Thanks to ARTstor content contributors

The ARTstor Digital Library includes more than 80 collections totaling more than 700,000 images. These collections have been added to the library because the images have noted teaching or research value, or because the community has asked for a particular body of content. ARTstor works with a range of individual photographers, scholars, artists and artists’ estates, museums, library special collections, and photo archives, and we are committed to continued development to enhance the quality of ARTstor's services, collections, images, and data. Because of the relationships that we and the community have been building between content owners and educational users of images, and the shared interest in developing a broad and diverse image resource for teaching in the arts and humanities, content contributors for the ARTstor Library responded positively to users’ needs. We want to express our appreciation to our content providers, and to the broader community for its willingness to help build these relationships and to improve the ARTstor Library.

Subscribe to announcement RSS feed
To receive ARTstor announcements via RSS, copy and paste the following URL into your RSS reader:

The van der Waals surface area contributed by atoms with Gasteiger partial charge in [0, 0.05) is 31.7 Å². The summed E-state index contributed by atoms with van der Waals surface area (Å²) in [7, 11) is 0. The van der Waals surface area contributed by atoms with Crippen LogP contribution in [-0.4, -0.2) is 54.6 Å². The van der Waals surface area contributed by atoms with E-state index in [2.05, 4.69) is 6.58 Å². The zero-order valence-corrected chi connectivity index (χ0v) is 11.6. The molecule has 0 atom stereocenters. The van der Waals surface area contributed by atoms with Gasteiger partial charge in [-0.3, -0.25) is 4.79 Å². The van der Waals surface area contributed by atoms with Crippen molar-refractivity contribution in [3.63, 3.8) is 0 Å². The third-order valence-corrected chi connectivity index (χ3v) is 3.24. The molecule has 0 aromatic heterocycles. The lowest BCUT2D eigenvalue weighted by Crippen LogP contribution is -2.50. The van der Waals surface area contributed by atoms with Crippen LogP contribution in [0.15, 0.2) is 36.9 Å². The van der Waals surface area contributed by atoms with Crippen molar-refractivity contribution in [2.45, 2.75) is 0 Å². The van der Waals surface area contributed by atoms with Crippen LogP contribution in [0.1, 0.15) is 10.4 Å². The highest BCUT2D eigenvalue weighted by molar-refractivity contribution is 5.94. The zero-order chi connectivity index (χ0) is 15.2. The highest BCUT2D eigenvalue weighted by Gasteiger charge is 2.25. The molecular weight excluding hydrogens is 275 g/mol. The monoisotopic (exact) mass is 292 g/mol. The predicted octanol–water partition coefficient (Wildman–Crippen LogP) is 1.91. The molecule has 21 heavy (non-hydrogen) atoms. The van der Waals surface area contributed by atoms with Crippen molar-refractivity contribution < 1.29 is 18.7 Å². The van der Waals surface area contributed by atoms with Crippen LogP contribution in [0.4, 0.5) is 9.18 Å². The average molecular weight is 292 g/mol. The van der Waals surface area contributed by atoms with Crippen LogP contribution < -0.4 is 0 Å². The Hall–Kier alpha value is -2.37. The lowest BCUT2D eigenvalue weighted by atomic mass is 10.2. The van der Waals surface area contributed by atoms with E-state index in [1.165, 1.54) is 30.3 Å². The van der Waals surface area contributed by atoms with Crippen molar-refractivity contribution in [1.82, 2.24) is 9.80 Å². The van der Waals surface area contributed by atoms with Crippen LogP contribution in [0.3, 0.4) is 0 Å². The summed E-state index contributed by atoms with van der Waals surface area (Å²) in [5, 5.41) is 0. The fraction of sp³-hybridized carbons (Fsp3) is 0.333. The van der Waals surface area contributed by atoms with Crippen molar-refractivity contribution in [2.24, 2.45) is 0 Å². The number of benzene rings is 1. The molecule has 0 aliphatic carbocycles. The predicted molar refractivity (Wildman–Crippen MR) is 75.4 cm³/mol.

Thursday, January 10, 2008


I hope you all had a great holiday break. I know that I did, especially after adding two extra days of vacation to fill out the second week of break. I thought this week would be hard, but I'm pretty well rested, so the days are flying. Friday tomorrow!

An email from the gal at Grand Valley State University (same institution where my sister, her husband, and a second brother-in-law all have jobs, a great school):

During January we recall numerous world events: The Daguerreotype
photo process was first introduced, ushering in the age of photography
(in 1839); Ernest Shackleton's Nimrod Expedition located the magnetic
South Pole (1909); Vikings invaded Britain (793); gold was discovered
in California (1848); Prohibition took effect (1920); Challenger, the
space shuttle, exploded; and X-Rays were first used in America. Learn
the details of those, and other events, in this summary of January

Also provided is a listing of topics commemorating Martin Luther King,
Jr Day - which is January 21st this year - including video links to
some of Dr. King's most-loved speeches. Click on the third bullet
(Martin Luther King, Jr).

Group access to the site is free for all schools, libraries and
educators. Request group access with this form. It is also
free for students and members of the general public. Select an
individual password with this form. The
site's privacy policy is strictly

Carole Bos
Dean's Advisory Board
Grand Valley State University

Thanks for that Carole. Have a great year.